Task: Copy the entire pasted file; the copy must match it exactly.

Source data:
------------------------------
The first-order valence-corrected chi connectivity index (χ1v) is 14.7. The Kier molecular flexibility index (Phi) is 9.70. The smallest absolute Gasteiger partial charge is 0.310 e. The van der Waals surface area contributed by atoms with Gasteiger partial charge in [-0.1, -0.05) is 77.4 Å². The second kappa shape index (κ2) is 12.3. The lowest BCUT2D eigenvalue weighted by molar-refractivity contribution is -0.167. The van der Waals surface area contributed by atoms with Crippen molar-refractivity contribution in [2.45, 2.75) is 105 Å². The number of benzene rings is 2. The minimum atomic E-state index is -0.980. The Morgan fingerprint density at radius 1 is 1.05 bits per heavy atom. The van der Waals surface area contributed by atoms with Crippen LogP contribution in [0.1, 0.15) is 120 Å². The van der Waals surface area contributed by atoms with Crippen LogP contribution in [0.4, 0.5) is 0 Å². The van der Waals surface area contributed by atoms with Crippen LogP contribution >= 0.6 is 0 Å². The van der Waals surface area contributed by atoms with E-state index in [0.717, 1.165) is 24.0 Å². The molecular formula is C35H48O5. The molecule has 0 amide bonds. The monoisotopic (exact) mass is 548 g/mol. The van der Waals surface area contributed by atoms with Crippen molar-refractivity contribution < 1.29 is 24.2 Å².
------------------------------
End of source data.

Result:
The first-order valence-corrected chi connectivity index (χ1v) is 14.7. The Kier molecular flexibility index (Phi) is 9.70. The smallest absolute Gasteiger partial charge is 0.310 e. The van der Waals surface area contributed by atoms with Gasteiger partial charge in [-0.1, -0.05) is 77.4 Å². The second kappa shape index (κ2) is 12.3. The lowest BCUT2D eigenvalue weighted by molar-refractivity contribution is -0.167. The van der Waals surface area contributed by atoms with Crippen molar-refractivity contribution in [2.45, 2.75) is 105 Å². The number of benzene rings is 2. The minimum atomic E-state index is -0.980. The Morgan fingerprint density at radius 1 is 1.05 bits per heavy atom. The van der Waals surface area contributed by atoms with Crippen LogP contribution in [0.1, 0.15) is 120 Å². The van der Waals surface area contributed by atoms with Crippen LogP contribution in [0.4, 0.5) is 0 Å². The van der Waals surface area contributed by atoms with Crippen LogP contribution >= 0.6 is 0 Å². The van der Waals surface area contributed by atoms with E-state index in [0.717, 1.165) is 24.0 Å². The molecular formula is C35H48O5. The molecule has 0 amide bonds. The monoisotopic (exact) mass is 548 g/mol. The van der Waals surface area contributed by atoms with Crippen molar-refractivity contribution < 1.29 is 24.2 Å².